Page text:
In the media, we have our own version of the Triangle Offense. The foundation, simply, is that there are three sides to every story: your version, my version and the truth.
Carmelo Anthony has seen this before so it came as no surprise to him on Tuesday when he saw on the ESPN crawl a quote attributed to him claiming he was “the most underrated superstar that’s out there.”
It’s certainly not a controversial statement. In fact, it’s fairly accurate.
The only issue I had with the comment was he should have said “most unappreciated” instead of underrated. But that’s just editing.
The issue came when he backtracked from the comment when asked by reporters who cover the team to explain why he felt that way. Melo said, “I don’t feel like that,” and pointed to the interviewer, ESPN’s Chris Broussard, as the one who created the conversation and “took it and ran with it.”
In Melo’s defense, there were two factors that were overlooked in his initial statement, which he said was merely echoing a question. He said it with his usual smirk and laugh and immediately followed with, “but that don’t matter to me.”
Of course it does matter to him, but it’s not a front-burner concern for the seven-time all-star, who knows he has the highest respect of his peers as one of the game’s great scorers.
It’s moments like this that will send more and more athletes to Derek Jeter’s new venture, The Players Tribune, which he created to, as the website says, “present the unfiltered voices of professional athletes.”
What wasn’t written, but very clearly stated, on Jeter’s website introduction is that this “new media platform” is the first shot fired in a revolution to eliminate the need for sportswriters.
Jeter, however, made a point to deny that as a guest with Jimmy Fallon on Thursday night.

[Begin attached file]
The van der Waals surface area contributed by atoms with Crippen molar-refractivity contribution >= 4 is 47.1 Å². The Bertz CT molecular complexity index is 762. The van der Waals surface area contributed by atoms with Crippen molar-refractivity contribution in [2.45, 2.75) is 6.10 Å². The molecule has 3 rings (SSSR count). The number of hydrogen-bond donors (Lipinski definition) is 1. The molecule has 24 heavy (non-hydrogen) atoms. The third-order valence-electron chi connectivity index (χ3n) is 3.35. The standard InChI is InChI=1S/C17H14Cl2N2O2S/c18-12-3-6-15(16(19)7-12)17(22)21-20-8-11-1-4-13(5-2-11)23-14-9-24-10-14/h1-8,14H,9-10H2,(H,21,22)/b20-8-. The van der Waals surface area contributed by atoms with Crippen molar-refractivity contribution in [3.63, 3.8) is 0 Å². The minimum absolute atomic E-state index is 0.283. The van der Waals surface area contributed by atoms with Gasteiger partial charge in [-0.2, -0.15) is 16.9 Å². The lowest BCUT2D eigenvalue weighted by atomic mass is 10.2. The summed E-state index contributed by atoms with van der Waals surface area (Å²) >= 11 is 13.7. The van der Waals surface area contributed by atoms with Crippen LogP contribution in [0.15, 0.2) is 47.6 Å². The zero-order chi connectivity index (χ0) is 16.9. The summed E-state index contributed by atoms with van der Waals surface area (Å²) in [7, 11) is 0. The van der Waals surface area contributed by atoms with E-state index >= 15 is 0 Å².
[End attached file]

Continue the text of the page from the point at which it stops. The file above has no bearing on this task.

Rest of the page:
“This is not trying to eliminate the sportswriters,” Jeter said. “I mean, the sportswriters are what makes sports great and fun to watch . . .”
Really? I thought it was moments like your final at-bat that made sports great and fun to watch. Sportswriters bring it to life and tell the story behind the moment and bring you inside the game. Sportswriters teach the game, explain the whys and the hows and offer provocative perspectives that create fun debate.
At least that’s what the good ones do.
Shortly after he insisted he wasn’t trying to make extinct a profession that just spent the last six months canonizing him, Jeter went on to explain why the website is, intentionally or not, designed to eliminate the need for sportswriters and other media.
“Athletes have a lot of opinions on things,” he said. “Sometimes, taking with athletes from different sports, they get a little hesitant to speak their minds because they don’t know how it’s going to be portrayed.
You always hear people say, ‘Well, that was taken out of context,’ but now it gives them an opportunity to say exactly what they want to say.”
Be careful what you wish. And, by the way, what Melo said WAS unfiltered. That’s what makes it so interesting.